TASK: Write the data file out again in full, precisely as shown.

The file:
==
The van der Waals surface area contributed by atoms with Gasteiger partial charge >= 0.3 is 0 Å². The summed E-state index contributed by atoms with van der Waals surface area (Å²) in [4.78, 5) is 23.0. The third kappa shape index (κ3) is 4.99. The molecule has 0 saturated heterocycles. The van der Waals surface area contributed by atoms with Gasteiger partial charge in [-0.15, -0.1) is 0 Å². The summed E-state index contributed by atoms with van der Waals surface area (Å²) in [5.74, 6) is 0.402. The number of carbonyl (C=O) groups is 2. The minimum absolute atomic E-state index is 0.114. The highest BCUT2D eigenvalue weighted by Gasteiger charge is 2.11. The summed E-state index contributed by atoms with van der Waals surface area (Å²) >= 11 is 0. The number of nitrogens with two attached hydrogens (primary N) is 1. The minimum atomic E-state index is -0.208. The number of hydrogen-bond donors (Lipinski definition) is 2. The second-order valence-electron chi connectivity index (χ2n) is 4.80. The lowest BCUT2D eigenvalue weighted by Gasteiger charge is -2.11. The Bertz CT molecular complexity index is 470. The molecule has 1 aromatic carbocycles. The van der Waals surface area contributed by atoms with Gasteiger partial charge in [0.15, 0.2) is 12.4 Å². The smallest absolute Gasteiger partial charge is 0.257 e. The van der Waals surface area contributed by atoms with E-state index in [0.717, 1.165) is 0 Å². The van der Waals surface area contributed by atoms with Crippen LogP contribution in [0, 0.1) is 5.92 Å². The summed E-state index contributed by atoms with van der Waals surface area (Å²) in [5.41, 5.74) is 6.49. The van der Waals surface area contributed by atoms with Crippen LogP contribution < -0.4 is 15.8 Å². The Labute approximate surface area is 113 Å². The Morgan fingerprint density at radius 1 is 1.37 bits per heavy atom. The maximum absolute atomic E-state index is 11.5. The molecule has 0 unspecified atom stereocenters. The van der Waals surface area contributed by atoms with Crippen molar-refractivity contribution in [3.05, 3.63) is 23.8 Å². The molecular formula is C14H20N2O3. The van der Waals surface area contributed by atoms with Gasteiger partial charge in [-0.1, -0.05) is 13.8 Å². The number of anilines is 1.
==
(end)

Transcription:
The van der Waals surface area contributed by atoms with Gasteiger partial charge >= 0.3 is 0 Å². The summed E-state index contributed by atoms with van der Waals surface area (Å²) in [4.78, 5) is 23.0. The third kappa shape index (κ3) is 4.99. The molecule has 0 saturated heterocycles. The van der Waals surface area contributed by atoms with Gasteiger partial charge in [-0.15, -0.1) is 0 Å². The summed E-state index contributed by atoms with van der Waals surface area (Å²) in [5.74, 6) is 0.402. The number of carbonyl (C=O) groups is 2. The minimum absolute atomic E-state index is 0.114. The highest BCUT2D eigenvalue weighted by Gasteiger charge is 2.11. The summed E-state index contributed by atoms with van der Waals surface area (Å²) >= 11 is 0. The number of nitrogens with two attached hydrogens (primary N) is 1. The minimum atomic E-state index is -0.208. The number of hydrogen-bond donors (Lipinski definition) is 2. The second-order valence-electron chi connectivity index (χ2n) is 4.80. The lowest BCUT2D eigenvalue weighted by Gasteiger charge is -2.11. The Bertz CT molecular complexity index is 470. The molecule has 1 aromatic carbocycles. The van der Waals surface area contributed by atoms with Gasteiger partial charge in [0.15, 0.2) is 12.4 Å². The smallest absolute Gasteiger partial charge is 0.257 e. The van der Waals surface area contributed by atoms with E-state index in [0.717, 1.165) is 0 Å². The van der Waals surface area contributed by atoms with Crippen LogP contribution in [0, 0.1) is 5.92 Å². The summed E-state index contributed by atoms with van der Waals surface area (Å²) in [5.41, 5.74) is 6.49. The van der Waals surface area contributed by atoms with Crippen LogP contribution < -0.4 is 15.8 Å². The Labute approximate surface area is 113 Å². The Morgan fingerprint density at radius 1 is 1.37 bits per heavy atom. The maximum absolute atomic E-state index is 11.5. The molecule has 0 unspecified atom stereocenters. The van der Waals surface area contributed by atoms with Crippen molar-refractivity contribution in [3.05, 3.63) is 23.8 Å². The molecular formula is C14H20N2O3. The van der Waals surface area contributed by atoms with Gasteiger partial charge in [-0.1, -0.05) is 13.8 Å². The number of anilines is 1.